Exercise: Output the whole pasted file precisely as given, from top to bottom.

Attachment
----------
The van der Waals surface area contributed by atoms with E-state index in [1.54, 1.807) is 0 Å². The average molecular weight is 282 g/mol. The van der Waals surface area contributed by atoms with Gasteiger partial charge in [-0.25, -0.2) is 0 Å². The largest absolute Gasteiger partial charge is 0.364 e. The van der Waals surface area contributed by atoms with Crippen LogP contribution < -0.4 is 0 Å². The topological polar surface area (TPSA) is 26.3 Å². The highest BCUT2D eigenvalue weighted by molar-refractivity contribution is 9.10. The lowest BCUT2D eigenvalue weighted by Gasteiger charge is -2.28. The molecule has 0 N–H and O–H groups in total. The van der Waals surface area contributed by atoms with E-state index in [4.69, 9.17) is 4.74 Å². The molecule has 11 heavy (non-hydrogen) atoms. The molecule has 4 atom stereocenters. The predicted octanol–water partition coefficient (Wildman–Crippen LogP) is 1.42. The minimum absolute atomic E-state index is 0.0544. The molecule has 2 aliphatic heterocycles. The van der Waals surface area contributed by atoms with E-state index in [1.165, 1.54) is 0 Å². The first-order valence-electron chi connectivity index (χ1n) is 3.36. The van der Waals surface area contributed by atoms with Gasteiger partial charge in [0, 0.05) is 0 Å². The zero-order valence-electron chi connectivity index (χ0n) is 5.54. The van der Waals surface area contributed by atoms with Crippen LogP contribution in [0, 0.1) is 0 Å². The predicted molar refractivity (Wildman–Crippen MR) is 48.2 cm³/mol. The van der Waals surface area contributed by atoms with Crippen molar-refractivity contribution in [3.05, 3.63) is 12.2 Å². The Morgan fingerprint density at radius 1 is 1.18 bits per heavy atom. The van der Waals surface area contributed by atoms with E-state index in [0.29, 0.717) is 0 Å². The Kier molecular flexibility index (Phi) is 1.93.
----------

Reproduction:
The van der Waals surface area contributed by atoms with E-state index in [1.54, 1.807) is 0 Å². The average molecular weight is 282 g/mol. The van der Waals surface area contributed by atoms with Gasteiger partial charge in [-0.25, -0.2) is 0 Å². The largest absolute Gasteiger partial charge is 0.364 e. The van der Waals surface area contributed by atoms with Crippen LogP contribution < -0.4 is 0 Å². The topological polar surface area (TPSA) is 26.3 Å². The highest BCUT2D eigenvalue weighted by molar-refractivity contribution is 9.10. The lowest BCUT2D eigenvalue weighted by Gasteiger charge is -2.28. The molecule has 0 N–H and O–H groups in total. The van der Waals surface area contributed by atoms with E-state index in [4.69, 9.17) is 4.74 Å². The molecule has 11 heavy (non-hydrogen) atoms. The molecule has 4 atom stereocenters. The predicted octanol–water partition coefficient (Wildman–Crippen LogP) is 1.42. The minimum absolute atomic E-state index is 0.0544. The molecule has 2 aliphatic heterocycles. The van der Waals surface area contributed by atoms with E-state index in [1.165, 1.54) is 0 Å². The first-order valence-electron chi connectivity index (χ1n) is 3.36. The van der Waals surface area contributed by atoms with Gasteiger partial charge in [0, 0.05) is 0 Å². The zero-order valence-electron chi connectivity index (χ0n) is 5.54. The van der Waals surface area contributed by atoms with Crippen LogP contribution in [0, 0.1) is 0 Å². The predicted molar refractivity (Wildman–Crippen MR) is 48.2 cm³/mol. The van der Waals surface area contributed by atoms with Crippen molar-refractivity contribution in [3.05, 3.63) is 12.2 Å². The Morgan fingerprint density at radius 1 is 1.18 bits per heavy atom. The van der Waals surface area contributed by atoms with E-state index in [0.29, 0.717) is 0 Å². The Kier molecular flexibility index (Phi) is 1.93.